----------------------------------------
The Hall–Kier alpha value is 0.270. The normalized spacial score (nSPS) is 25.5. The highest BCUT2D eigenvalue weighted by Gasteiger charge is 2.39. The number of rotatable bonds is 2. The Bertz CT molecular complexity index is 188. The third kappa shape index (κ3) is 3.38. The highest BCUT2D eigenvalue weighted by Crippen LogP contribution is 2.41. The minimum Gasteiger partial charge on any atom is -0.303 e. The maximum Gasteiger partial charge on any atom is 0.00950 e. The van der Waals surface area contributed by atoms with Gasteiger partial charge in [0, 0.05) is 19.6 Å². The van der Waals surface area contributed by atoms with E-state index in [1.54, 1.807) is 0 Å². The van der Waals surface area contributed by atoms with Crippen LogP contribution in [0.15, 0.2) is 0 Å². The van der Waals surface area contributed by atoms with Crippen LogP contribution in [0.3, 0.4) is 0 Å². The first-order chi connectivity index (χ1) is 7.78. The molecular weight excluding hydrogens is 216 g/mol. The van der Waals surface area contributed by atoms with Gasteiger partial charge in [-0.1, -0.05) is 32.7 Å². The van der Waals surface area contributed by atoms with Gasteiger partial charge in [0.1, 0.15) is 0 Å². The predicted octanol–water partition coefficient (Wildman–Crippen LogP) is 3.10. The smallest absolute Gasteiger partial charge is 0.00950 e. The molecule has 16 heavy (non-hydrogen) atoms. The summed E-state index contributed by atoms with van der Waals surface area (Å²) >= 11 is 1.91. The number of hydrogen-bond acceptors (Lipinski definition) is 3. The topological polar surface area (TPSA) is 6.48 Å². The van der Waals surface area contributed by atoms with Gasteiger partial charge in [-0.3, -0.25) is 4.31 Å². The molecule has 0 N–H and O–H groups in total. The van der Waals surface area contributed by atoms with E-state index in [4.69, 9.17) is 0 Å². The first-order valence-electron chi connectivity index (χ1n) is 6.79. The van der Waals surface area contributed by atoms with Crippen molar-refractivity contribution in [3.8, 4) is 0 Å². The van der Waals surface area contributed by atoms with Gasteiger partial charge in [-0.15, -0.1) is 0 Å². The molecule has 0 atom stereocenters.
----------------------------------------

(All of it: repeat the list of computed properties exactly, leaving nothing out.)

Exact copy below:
The Hall–Kier alpha value is 0.270. The normalized spacial score (nSPS) is 25.5. The highest BCUT2D eigenvalue weighted by Gasteiger charge is 2.39. The number of rotatable bonds is 2. The Bertz CT molecular complexity index is 188. The third kappa shape index (κ3) is 3.38. The highest BCUT2D eigenvalue weighted by Crippen LogP contribution is 2.41. The minimum Gasteiger partial charge on any atom is -0.303 e. The maximum Gasteiger partial charge on any atom is 0.00950 e. The van der Waals surface area contributed by atoms with Gasteiger partial charge in [0, 0.05) is 19.6 Å². The van der Waals surface area contributed by atoms with E-state index in [1.54, 1.807) is 0 Å². The van der Waals surface area contributed by atoms with Crippen LogP contribution in [0.15, 0.2) is 0 Å². The van der Waals surface area contributed by atoms with Crippen LogP contribution in [0.3, 0.4) is 0 Å². The first-order chi connectivity index (χ1) is 7.78. The molecular weight excluding hydrogens is 216 g/mol. The van der Waals surface area contributed by atoms with Gasteiger partial charge in [-0.1, -0.05) is 32.7 Å². The van der Waals surface area contributed by atoms with Gasteiger partial charge in [0.1, 0.15) is 0 Å². The predicted octanol–water partition coefficient (Wildman–Crippen LogP) is 3.10. The smallest absolute Gasteiger partial charge is 0.00950 e. The molecule has 16 heavy (non-hydrogen) atoms. The summed E-state index contributed by atoms with van der Waals surface area (Å²) >= 11 is 1.91. The number of hydrogen-bond acceptors (Lipinski definition) is 3. The topological polar surface area (TPSA) is 6.48 Å². The van der Waals surface area contributed by atoms with Gasteiger partial charge in [-0.3, -0.25) is 4.31 Å². The molecule has 0 N–H and O–H groups in total. The van der Waals surface area contributed by atoms with E-state index in [4.69, 9.17) is 0 Å². The first-order valence-electron chi connectivity index (χ1n) is 6.79. The van der Waals surface area contributed by atoms with Crippen molar-refractivity contribution in [3.8, 4) is 0 Å². The van der Waals surface area contributed by atoms with Gasteiger partial charge in [-0.15, -0.1) is 0 Å². The molecule has 0 atom stereocenters.